Low test scores and low income go hand-in-hand across Michigan. Muskegon’s third-grade reading scores were in the third percentile in the state, but income in the district was in the bottom 1 percent in the state, with a median household income of $28,386

Most of Moon’s students have experienced some kind of trauma, McBride said. “They’ve lost a parent or a father has just gone off to prison,” McBride said. “They go home each day and don’t know where their next meal is coming from or they’re a sixth-grade student forced to raise their little sister because Mom has to work or mom has a drug problem.

“When you have a building filled with kids who are exposed to those issues, you’re busy trying to teach them to add, subtract and multiply. And we say we don’t understand how the teacher is working so hard every day, coming in early, staying late, and (the students) still are not getting it,” McBride said. “It’s because they’re not concerned about learning to add, subtract and multiply. They’re concerned about why when they go home, they see Mom getting beat up by Dad.”

Jennings and McBride argue that urban schools aren’t going to be able to move the needle on reading without dealing with the trauma that kids are exposed to when they leave the school grounds. The state needs to invest as heavily in social workers and counselors as it does in curriculum, they say.

Moon Elementary has a social worker one day a week and no counselors.

“Until you know what our kids are going through, it’s hard to even talk about curriculum,” McBride said.

“Everybody has to have someone to rely on,” Jennings said. “(But) you get handcuffed. There is going to be a law (to hold back struggling third-graders), but there’s not going to be (enough) funding to help.”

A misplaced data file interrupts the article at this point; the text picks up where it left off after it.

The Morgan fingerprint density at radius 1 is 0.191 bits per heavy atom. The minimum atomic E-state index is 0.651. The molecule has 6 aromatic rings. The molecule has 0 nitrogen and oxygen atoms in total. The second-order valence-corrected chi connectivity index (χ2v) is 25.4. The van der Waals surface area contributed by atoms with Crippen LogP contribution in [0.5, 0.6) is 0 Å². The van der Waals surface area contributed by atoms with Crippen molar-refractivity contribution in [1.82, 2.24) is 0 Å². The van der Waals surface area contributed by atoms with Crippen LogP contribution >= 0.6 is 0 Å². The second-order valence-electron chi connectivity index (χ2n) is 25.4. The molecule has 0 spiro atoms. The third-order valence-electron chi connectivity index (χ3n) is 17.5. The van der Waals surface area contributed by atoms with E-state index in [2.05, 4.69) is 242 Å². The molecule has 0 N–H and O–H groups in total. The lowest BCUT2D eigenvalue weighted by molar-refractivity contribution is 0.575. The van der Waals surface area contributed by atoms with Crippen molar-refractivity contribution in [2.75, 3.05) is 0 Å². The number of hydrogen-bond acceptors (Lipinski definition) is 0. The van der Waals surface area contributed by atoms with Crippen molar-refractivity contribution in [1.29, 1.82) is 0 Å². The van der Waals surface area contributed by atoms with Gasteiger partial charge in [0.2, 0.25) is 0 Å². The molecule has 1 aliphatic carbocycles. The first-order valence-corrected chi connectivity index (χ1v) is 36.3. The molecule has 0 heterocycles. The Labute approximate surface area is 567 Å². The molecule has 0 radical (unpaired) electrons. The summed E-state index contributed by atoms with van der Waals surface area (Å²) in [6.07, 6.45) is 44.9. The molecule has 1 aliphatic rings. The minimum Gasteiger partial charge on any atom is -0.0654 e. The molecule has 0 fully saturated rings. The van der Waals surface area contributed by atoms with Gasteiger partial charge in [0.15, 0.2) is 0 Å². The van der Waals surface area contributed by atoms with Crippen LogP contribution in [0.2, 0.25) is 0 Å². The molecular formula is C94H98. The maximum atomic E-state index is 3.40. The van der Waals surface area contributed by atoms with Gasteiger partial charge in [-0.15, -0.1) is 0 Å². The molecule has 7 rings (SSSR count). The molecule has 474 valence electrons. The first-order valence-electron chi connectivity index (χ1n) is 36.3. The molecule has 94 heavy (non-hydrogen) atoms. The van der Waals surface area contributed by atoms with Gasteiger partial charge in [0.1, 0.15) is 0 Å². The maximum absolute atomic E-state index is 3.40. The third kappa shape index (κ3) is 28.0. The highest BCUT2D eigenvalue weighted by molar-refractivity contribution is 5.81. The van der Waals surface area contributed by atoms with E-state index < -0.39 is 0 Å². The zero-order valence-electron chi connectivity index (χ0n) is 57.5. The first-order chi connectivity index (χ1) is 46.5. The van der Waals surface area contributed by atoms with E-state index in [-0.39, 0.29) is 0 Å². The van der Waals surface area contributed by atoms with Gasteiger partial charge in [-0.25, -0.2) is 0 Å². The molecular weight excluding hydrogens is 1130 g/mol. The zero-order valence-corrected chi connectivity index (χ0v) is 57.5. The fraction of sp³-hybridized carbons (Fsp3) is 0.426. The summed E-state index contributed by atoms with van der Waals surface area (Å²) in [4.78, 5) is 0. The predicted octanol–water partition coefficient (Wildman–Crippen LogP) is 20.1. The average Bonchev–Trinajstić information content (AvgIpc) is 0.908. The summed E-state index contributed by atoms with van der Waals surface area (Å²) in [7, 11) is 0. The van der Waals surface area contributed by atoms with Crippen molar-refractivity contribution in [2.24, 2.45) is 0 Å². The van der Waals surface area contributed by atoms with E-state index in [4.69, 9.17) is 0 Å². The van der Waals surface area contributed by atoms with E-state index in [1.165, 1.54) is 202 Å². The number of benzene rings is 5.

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Comments

Willie Wilson
Mon, 09/17/2018 - 8:38am

I honestly have to wonder what sort of degrees he obtained while reading at a third grade level.

soso
Mon, 09/17/2018 - 10:35am

Willie - he advanced his reading skills with tutoring and hard work at Purdue, graduated with a bachelor's degree, then got two masters degrees. What is there to wonder about?

Burt Vincent
Mon, 09/17/2018 - 12:43pm

Still didn’t explain what subject the degrees were in. From the lead in one would suspect basketball. It’s wonderful that he rose above adversity like Abraham Lincoln. The insinuation is that he has gained helpful insites that will benefit mankind. Let’s keep an eye on how he does improving the lives of the children in his charge.

Burt Vincent
Mon, 09/17/2018 - 1:53pm

Me. Jennings earned his degree in African American studies. I didn’t see how long he has been superintendent of Muskegon schools in the article but I did note that recently the districts scores went down. I applaude Mr. Jennings for earning a degree in African American Studies and subsequent landing of the Superintendents job in Muskegon however I still couldn’t find anywhere in the story where his personal successes resulted in his students successes. Perhaps my reading skills are sub third grade level.

ha ha
Tue, 09/18/2018 - 9:12am

ha ha

jj watts
Tue, 09/18/2018 - 9:11am

seems as though we can blame the devos family who ruined the city of detroit and the entire state for that matter

Carole
Mon, 09/17/2018 - 8:48am

So they need volunteers to help with the kids? Would it help to have other adults to read with them and encourage them?

Alisha
Mon, 09/17/2018 - 8:49am

What can individual citizens do to help with this, in a volunteering way? I live in Muskegon but am new to the area. I did not know how bad the situation was.

Liz
Mon, 09/17/2018 - 8:28pm

As a teacher, you can volunteer at local schools to read with students. There isn't enough people willing to put in an effort to come read with a student on a consistent basis.

Elizabeth Calhoun
Mon, 09/17/2018 - 9:06am

Reading comprehension is an important part of literacy; check the article again. It says his poor reading skills caught up with him his first semester of college, and he started receiving tutoring. Illiteracy is not a permanent condition.

Burt Vincent
Mon, 09/17/2018 - 12:49pm